A team of scientists has developed a way to simulate the environment of agglomerations galaxies in order to better understand them.
In concrete terms, these astronomers used a laser and plastic strands to model the electrons present in supercluster plasma. Eventually, the experiment provided details on the source of the heat of these heaps of stars, as well as on the mode of spread of energy within these cities.
Among the astrophysicists who took part in the research is Gianluca Gregoriprofessor of physics at Oxford University. In addition, the University of Rochester and the University of Chicago were also involved.
Lasers to better understand galaxy superclusters
In order to recreate the environment in which heaps of galaxies exist, astronomers have used lasers to simulate field lines and scatter tiny strands.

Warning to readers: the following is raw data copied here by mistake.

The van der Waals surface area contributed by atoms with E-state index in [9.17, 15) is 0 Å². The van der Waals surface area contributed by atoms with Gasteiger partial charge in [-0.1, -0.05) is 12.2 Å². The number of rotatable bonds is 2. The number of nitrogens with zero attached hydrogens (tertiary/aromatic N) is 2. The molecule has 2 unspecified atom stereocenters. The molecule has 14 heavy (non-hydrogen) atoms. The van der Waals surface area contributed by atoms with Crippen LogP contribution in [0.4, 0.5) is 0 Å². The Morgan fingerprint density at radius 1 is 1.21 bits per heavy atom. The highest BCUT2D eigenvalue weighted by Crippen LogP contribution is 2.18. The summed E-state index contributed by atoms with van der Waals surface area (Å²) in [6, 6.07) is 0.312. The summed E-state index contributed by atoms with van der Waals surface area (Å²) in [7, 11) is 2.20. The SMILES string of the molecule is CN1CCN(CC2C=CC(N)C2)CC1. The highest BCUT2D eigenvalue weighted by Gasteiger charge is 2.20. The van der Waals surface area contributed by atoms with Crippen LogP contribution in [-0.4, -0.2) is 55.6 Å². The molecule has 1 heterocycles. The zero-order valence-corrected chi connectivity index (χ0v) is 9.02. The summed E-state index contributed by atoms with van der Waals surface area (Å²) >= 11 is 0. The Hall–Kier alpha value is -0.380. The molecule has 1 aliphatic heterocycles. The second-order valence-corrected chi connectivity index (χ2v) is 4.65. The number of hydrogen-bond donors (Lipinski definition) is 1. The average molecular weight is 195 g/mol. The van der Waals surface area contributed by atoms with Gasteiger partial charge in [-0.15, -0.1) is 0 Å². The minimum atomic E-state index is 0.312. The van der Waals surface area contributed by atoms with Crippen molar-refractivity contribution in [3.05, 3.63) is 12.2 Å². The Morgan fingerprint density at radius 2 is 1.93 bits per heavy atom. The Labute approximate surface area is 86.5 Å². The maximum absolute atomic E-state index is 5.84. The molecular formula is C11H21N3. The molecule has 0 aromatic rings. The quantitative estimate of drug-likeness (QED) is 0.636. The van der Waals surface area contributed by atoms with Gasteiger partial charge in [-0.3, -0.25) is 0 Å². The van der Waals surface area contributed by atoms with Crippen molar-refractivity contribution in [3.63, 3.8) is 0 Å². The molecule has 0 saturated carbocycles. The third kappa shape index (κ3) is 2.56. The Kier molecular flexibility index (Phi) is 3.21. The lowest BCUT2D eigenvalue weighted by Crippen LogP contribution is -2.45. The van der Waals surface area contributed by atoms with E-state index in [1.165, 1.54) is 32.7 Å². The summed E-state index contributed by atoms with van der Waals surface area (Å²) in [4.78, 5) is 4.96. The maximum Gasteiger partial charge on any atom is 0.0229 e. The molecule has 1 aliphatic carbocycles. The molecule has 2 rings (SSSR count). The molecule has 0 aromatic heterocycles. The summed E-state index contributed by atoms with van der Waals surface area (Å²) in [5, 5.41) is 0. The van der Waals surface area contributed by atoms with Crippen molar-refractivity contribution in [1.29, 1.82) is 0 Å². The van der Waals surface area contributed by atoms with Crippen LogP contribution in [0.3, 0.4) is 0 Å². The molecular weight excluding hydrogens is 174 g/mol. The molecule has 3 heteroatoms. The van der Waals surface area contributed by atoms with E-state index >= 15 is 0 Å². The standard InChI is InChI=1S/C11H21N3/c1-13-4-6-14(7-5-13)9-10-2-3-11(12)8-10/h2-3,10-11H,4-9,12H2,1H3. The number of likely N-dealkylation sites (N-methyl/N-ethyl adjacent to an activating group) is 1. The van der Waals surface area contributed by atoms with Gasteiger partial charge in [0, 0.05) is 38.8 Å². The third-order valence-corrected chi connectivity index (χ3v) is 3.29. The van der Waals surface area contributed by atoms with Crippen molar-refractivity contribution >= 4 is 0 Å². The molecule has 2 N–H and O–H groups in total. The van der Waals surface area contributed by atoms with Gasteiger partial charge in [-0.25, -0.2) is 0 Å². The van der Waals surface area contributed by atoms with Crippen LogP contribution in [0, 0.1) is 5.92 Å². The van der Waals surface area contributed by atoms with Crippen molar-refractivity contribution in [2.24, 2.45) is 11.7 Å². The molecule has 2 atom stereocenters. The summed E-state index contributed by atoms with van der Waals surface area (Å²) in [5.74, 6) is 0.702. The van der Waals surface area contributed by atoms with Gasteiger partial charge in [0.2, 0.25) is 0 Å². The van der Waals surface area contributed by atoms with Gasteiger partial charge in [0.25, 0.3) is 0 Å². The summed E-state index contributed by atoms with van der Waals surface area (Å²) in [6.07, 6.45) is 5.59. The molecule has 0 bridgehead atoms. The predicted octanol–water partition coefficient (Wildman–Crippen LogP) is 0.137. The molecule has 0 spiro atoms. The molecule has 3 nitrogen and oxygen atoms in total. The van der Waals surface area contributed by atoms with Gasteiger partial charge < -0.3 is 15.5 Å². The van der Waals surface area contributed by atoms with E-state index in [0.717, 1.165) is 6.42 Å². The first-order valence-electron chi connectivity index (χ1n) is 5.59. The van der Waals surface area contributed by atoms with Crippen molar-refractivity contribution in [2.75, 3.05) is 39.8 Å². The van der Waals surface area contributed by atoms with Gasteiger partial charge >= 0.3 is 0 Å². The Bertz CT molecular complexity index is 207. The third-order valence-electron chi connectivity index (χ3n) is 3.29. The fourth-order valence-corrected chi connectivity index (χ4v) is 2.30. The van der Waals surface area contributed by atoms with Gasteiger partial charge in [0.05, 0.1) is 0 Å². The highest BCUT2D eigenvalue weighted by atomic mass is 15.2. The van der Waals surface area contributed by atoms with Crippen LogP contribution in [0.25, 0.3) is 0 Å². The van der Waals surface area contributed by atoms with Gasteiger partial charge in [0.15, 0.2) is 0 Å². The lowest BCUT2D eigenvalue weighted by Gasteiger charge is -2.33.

Next, the researchers noted that the electrons in the energy beam only come into contact certain times. They prefer rather to follow the direction of the lines of fields emitted previously. This action eliminates heat propagation and dissipation, resulting in energy cocoons very hot and unable to dissipate heat. This phenomenon is followed by a considerable rise in the core temperature of the clusters of nebulae.
“This experiment is an important springboard aimed at better understanding the phenomena occurring within clusters of stars. The conclusions of the experiments are extraordinary because they prove that the energy is transmitted in a way other than that emitted in the previous hypotheses. »
Gianluca Gregori, professor of physics at Oxford University
Long-standing questions finally resolved?
Thanks to the simulations, astronomers have been able to answer a significant number of old questions about galaxy superclusters.
“This experiment helps to resolve old concerns such as the cause of the high temperature of clusters of galaxies, despite the enormous energy they release. The consideration of this amount of energy has helped us to understand the evolution of clusters of nebulae. »
Petros Tzeferacos, Associate Professor of Physics and Astronomy